Translating in Todos Santos

I’m launching a translation service!

Has it ever happened to you that everyone’s being polite and generous and as a result no one gets what they want? It could be something simple, like you just want to stay home and eat in, but you think the other person wants to go out, and because you don’t want to impose your desire on the other person, you both say you want to go out when really you both want to stay in, and so no one gets what they want, which all along was the same thing: staying in!

This could be a polite Midwestern thing, so maybe it hasn’t happened to you. If not, kudos to you for being so bossy. Just kidding, we all wish we were as self-actualized as you.

Random photo of Carlos prepping banana leaves to make tamales.

Misunderstandings between Spanish speakers and English speakers

Living in a foreign country gives plenty of opportunities for this to happen, and it’s exacerbated by a language barrier, but that is not the worst obstacle to understanding. The most insidious barrier is cultural.

See, we think we’re all the same, that we’re all human, and that therefore our desires are all the same. But we don’t realize how much culture shapes us.

I just had the most amazing translation breakthrough that illustrates this. There’s a long, messy backstory, but I will try to be brief.

I have a pair of good friends who bought a property from local Mexicans 10 years ago. They had a bad translator who was going to get a commission from the sale of the property, so he took liberties with the translation, to make sure the deal went through.

What the buyer said was that he was going to “help” build a house for the sellers on their own lot next door.

What the sellers heard was that he was going to “build” a house for them on their lot.

See the difference?

Now, since the buyer is a really nice guy, he’s been super generous about letting the sellers (a woman and her adult son) continue to live in the house for the last ten years. But now he’s ready to occupy the house so he needs them to move out.

He ended up starting construction on their new house and it’s nearly done. The son has moved into his own room in the new house, but it still needs doors and locks on the second bedroom and a bathroom. But now the buyer needs to head up north to work for the summer.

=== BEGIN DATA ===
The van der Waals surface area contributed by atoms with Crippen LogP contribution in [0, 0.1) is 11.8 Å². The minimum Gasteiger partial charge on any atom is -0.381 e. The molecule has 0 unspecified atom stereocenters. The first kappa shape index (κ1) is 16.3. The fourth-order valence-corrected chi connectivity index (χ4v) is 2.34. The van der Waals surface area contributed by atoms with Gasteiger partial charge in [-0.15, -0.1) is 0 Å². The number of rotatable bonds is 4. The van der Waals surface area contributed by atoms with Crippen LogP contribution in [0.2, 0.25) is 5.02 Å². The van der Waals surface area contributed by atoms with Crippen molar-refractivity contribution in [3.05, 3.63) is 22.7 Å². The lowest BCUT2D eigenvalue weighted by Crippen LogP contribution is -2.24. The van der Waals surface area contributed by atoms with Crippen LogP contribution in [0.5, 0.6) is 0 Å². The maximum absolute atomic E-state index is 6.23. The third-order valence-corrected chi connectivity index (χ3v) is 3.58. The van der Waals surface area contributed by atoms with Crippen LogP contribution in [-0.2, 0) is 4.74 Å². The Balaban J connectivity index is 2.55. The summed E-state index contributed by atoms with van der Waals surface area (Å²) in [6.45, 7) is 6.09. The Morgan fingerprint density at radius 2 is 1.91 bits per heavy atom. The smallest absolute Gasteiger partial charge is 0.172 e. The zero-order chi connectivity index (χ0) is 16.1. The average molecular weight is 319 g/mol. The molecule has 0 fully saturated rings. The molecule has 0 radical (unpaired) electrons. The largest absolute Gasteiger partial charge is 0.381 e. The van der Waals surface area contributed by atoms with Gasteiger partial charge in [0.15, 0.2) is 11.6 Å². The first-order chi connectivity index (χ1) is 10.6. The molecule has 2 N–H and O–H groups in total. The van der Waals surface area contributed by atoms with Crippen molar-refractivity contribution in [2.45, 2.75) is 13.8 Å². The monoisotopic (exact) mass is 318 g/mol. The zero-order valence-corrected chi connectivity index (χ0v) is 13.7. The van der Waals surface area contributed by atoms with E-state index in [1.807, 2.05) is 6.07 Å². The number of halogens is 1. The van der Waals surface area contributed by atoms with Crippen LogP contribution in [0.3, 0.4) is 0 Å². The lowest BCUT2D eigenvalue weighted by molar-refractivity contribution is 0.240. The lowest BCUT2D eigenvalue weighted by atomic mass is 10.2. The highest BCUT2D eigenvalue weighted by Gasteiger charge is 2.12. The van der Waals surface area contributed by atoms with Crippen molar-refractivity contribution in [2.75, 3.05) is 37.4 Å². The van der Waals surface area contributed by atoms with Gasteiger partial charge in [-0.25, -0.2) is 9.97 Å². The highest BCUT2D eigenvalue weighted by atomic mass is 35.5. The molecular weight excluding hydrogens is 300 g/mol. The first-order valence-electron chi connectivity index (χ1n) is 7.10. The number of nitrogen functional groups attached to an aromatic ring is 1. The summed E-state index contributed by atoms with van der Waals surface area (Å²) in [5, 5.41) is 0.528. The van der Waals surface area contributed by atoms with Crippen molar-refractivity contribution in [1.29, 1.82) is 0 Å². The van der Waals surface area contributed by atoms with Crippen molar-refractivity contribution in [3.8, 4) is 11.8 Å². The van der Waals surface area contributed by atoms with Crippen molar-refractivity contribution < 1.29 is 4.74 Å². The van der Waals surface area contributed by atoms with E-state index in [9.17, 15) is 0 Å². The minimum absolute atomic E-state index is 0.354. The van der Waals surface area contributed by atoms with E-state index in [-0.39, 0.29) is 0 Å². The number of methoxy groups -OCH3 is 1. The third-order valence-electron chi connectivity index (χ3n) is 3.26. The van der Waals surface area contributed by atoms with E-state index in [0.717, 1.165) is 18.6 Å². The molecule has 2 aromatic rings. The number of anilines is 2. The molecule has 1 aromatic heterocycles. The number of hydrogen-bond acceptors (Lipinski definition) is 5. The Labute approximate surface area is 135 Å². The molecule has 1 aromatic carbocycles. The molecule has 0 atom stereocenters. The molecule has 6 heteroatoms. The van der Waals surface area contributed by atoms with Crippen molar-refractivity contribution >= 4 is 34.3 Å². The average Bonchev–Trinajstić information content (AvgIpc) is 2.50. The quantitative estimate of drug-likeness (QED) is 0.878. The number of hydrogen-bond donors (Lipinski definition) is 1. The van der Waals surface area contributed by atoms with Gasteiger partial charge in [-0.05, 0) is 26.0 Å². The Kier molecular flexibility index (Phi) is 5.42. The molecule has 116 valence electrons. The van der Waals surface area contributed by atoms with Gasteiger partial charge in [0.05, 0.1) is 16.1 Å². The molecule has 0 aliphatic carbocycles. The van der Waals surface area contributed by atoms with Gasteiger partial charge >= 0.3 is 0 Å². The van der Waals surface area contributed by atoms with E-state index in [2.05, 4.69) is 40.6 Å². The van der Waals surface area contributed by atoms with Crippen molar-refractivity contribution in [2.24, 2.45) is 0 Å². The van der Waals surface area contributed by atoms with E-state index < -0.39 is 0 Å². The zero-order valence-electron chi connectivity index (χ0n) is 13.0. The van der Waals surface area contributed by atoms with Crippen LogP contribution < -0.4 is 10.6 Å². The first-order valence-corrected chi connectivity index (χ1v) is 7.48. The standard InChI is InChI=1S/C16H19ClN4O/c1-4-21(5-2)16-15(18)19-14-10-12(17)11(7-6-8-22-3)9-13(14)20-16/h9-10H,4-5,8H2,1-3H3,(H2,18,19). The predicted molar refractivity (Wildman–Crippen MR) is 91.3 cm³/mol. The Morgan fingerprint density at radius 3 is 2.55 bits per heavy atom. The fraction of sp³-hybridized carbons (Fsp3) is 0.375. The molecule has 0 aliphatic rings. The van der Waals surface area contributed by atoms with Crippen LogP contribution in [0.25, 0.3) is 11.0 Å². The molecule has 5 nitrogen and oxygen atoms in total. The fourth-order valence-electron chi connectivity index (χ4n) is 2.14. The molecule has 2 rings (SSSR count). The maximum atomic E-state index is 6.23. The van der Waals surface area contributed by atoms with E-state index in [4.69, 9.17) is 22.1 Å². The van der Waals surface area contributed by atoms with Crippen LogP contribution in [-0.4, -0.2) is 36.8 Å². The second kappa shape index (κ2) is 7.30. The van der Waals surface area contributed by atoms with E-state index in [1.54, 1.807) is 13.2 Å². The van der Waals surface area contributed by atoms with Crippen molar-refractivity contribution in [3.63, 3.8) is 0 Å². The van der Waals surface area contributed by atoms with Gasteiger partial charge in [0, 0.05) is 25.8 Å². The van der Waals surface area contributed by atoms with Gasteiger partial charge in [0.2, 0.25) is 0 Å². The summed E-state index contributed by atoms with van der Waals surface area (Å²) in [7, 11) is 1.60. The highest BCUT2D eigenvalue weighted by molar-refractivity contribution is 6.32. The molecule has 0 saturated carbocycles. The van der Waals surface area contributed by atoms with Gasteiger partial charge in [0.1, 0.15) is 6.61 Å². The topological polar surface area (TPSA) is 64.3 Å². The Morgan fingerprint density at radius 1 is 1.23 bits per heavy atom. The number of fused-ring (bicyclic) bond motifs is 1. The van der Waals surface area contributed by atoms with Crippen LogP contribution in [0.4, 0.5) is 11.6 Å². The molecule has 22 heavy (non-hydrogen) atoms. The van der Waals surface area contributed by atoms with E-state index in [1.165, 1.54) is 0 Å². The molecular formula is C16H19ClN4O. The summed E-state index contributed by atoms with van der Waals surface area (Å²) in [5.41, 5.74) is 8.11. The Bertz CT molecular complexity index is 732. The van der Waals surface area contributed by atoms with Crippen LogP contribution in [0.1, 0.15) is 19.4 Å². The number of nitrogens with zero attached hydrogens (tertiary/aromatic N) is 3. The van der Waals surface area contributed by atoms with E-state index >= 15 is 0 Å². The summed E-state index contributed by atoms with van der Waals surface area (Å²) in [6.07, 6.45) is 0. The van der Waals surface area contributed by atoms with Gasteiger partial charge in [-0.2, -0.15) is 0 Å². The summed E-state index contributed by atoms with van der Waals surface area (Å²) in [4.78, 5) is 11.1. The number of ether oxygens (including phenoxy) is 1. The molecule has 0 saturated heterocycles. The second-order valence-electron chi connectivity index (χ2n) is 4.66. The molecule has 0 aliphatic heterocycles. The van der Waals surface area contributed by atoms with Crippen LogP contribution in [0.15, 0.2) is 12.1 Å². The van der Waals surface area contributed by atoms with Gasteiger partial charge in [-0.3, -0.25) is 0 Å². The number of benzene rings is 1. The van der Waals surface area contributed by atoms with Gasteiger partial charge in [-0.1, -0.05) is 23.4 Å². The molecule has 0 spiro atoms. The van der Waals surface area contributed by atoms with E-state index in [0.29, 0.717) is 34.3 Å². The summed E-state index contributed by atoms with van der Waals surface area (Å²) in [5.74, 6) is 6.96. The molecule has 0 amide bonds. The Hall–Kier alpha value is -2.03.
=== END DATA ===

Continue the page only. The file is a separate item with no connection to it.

So he called me in for a final translation before he left. He thought he was being generous by allowing the seller to continue to live in his big house and use the bathroom and kitchen while he was gone.

But when we gave her a chance to speak, she asked when he’d be able to finish the bathroom. I asked if she was in a hurry to see it finished. And she said that yes, she didn’t like living so far from her son and she was really looking forward to moving into her own house.

We were all surprised. We assumed that she had a sweet deal: living in her own space in a big house right next to the property where her son was living.

But to her, the house was too big. She felt uncomfortable in all that space by herself. She just wanted to move into her own house with her son.

Introducing my new translation service!

I’ve had many opportunities over the years to serve as a translator on a casual basis.  It’s always been super fun breaking through misunderstandings and helping both parties walk away happy.

So I’m ready to offer my translation services to the community.

A lot of foreigners are working on their Spanish, and it’s great to practice with the people around you.  It’s the only way to get better.

But sometimes, especially in a working relationship, it’s useful to hire a translator so you can be sure you’re all on the same page.  Once you’ve established a framework, most are able to get by with Spanglish and pantomimes.

For more information click here!

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